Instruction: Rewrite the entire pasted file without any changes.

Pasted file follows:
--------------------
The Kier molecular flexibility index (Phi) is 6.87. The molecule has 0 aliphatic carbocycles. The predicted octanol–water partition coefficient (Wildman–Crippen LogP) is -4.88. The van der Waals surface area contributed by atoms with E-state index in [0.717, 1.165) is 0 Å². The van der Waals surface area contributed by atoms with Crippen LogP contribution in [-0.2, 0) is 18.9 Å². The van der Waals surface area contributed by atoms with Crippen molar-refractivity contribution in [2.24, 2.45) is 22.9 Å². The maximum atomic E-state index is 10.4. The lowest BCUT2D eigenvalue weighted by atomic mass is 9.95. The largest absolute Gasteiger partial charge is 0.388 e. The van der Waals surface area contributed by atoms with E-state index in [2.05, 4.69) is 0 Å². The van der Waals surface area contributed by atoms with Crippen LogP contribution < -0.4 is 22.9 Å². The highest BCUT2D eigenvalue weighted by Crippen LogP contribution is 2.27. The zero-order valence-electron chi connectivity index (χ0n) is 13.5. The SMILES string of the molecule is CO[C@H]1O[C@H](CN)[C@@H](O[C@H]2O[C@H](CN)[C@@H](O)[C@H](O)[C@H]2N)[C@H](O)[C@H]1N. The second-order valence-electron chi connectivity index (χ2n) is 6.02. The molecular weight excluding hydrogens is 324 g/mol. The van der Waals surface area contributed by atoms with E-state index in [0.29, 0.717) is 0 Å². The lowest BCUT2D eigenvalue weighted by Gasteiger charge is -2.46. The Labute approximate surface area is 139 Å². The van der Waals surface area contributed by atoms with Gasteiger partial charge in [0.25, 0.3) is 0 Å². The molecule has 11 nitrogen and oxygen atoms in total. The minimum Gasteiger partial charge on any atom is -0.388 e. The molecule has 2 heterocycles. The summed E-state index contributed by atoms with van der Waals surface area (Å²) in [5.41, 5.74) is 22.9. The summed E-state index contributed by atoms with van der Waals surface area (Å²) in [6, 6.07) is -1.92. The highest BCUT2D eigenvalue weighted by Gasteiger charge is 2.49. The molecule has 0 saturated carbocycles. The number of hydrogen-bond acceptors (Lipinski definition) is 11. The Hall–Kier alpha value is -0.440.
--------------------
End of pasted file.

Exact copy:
The Kier molecular flexibility index (Phi) is 6.87. The molecule has 0 aliphatic carbocycles. The predicted octanol–water partition coefficient (Wildman–Crippen LogP) is -4.88. The van der Waals surface area contributed by atoms with E-state index in [0.717, 1.165) is 0 Å². The van der Waals surface area contributed by atoms with Crippen LogP contribution in [-0.2, 0) is 18.9 Å². The van der Waals surface area contributed by atoms with Crippen molar-refractivity contribution in [2.24, 2.45) is 22.9 Å². The maximum atomic E-state index is 10.4. The lowest BCUT2D eigenvalue weighted by atomic mass is 9.95. The largest absolute Gasteiger partial charge is 0.388 e. The van der Waals surface area contributed by atoms with E-state index in [2.05, 4.69) is 0 Å². The van der Waals surface area contributed by atoms with Crippen LogP contribution < -0.4 is 22.9 Å². The highest BCUT2D eigenvalue weighted by Crippen LogP contribution is 2.27. The zero-order valence-electron chi connectivity index (χ0n) is 13.5. The SMILES string of the molecule is CO[C@H]1O[C@H](CN)[C@@H](O[C@H]2O[C@H](CN)[C@@H](O)[C@H](O)[C@H]2N)[C@H](O)[C@H]1N. The second-order valence-electron chi connectivity index (χ2n) is 6.02. The molecular weight excluding hydrogens is 324 g/mol. The van der Waals surface area contributed by atoms with E-state index in [0.29, 0.717) is 0 Å². The lowest BCUT2D eigenvalue weighted by Gasteiger charge is -2.46. The Labute approximate surface area is 139 Å². The van der Waals surface area contributed by atoms with Gasteiger partial charge in [0.25, 0.3) is 0 Å². The molecule has 11 nitrogen and oxygen atoms in total. The minimum Gasteiger partial charge on any atom is -0.388 e. The molecule has 2 heterocycles. The summed E-state index contributed by atoms with van der Waals surface area (Å²) in [5.41, 5.74) is 22.9. The summed E-state index contributed by atoms with van der Waals surface area (Å²) in [6, 6.07) is -1.92. The highest BCUT2D eigenvalue weighted by Gasteiger charge is 2.49. The molecule has 0 saturated carbocycles. The number of hydrogen-bond acceptors (Lipinski definition) is 11. The Hall–Kier alpha value is -0.440.